[Python-Dev] Efficient predicates for the standard library

'Christian Stork' cstork at ics.uci.edu
Sun Oct 5 05:57:27 EDT 2003

On Sat, Oct 04, 2003 at 09:24:48PM -0400, Raymond Hettinger wrote:
> Your proposal is a net gain and I will change the docs as requested.
> Having bool() as a default makes the functions more useful and less
> error prone.  Also, it increases instructional value by giving an
> example of a predicate (for who skipped class that day).  Also, your
> proposed argument order matches common mathematical usage (i.e. All
> elements in a <domain> such that <predicate> is true).
Thanks, I agree.

> For your own purposes, consider using a faster implementation:
>     def Some(seq, pred=None):
>         for x in ifilter(None, seq):
>             return True
>         return False
> All() and No() have similar fast implementations using ifilterfalse()
> and reversing the return values.
Interesting, this is almost exactly what my first attempt at this looked
like.  Then I saw the examples in the doc and changed to the proposed

Honestly, I assumed that 

    x in iterable

has a short-circuit implementation.  Why doesn't it?
> > For enhanced assert support I'd advocate additional predicates for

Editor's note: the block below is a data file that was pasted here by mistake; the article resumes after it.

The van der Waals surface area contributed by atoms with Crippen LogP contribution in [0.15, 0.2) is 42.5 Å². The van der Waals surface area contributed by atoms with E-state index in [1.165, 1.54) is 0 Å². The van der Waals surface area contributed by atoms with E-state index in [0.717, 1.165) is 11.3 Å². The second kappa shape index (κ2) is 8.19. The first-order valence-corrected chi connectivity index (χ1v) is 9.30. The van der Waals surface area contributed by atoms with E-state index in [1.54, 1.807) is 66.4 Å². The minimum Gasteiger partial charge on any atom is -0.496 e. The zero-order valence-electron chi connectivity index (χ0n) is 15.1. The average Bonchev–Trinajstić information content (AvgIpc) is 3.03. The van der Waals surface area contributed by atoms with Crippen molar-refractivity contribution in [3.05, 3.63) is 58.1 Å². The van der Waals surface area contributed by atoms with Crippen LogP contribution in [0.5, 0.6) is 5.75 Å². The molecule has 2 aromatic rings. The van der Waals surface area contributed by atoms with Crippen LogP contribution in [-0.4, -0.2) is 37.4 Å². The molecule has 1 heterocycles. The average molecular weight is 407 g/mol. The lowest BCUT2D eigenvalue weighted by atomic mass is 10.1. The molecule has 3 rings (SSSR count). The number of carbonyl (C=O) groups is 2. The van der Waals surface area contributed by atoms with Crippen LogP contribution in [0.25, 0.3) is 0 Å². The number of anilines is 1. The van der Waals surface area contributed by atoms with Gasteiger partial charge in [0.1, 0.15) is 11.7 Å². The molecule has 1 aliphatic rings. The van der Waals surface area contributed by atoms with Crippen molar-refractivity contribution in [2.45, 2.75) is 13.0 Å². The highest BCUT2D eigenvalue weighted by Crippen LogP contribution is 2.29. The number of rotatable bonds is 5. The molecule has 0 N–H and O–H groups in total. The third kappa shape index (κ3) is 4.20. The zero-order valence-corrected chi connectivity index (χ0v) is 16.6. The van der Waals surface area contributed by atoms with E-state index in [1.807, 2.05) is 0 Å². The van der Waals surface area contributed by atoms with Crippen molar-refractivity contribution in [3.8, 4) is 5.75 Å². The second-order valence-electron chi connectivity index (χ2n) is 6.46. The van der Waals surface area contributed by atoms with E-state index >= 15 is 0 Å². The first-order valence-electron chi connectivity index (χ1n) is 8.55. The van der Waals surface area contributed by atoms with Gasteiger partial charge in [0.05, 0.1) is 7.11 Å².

> > easy and fast type checking, eg allListType, allIntType, etc.
> > Maybe all this should go into it's own `preds' module?
> Or maybe not ;-)
> Somewhere, Tim has a eloquent and pithy saying which roughly translates
> to:
> """Adding trivial functions is a net loss because the burden of learning
> or becoming aware of them (and their implementation nuances) will far
> exceed the microscopic benefit of saving a line or two that could be
> coded on the spot as needed."""

I hear you/him  :-)  and I'd be fine if you just change the docs.  I
also agree that introducing predicates a la allInts seems like a bad
idea since it's overspecialisation.  (I could think of better ways to do
type checking anyway.)

Let me just give you the reasons (in no particular order) for my
suggestion to include the `all' and `some/any' predicates:

1. Efficiency
Maybe I'm a bit naive here, but it seems to me that since these
predicates involve tight inner loops they offer good potential for
speedup, especially when used often and over many iterations.

2. Readabilty
If we offer universally-used predicates with succinct names which are
available as part of the "batteries included" then that increases 
readabilty of code a lot.

3. Asserts
1. & 2. encourage the use of asserts, which increases code quality.

4. It's *not* trivial!
Contrary to what you imply it's not trivial for everybody to just write
efficient and well designed predicates with well-chosen names.  This
discussion is the proof. :-)
> In this case, a single example in the docs may suffice:
>     if False in imap(isinstance, seqn, repeat(int)):
>         raise TypeError("All arguments must be of type int")

Just that this would be too much to type for me if I only wanted to
quickly (and without too much runtime overhead) check on myself.  I'd

    assert isinstance(seq, [int])
...but that doesn't exist yet.  ...in Python, that is. ;-)

Anyway, thanks for the itertools package.  I especially enjoy the parts
that remind me of Haskell!

Chris Stork <><><><><><><><><><><><><>  http://www.ics.uci.edu/~cstork/
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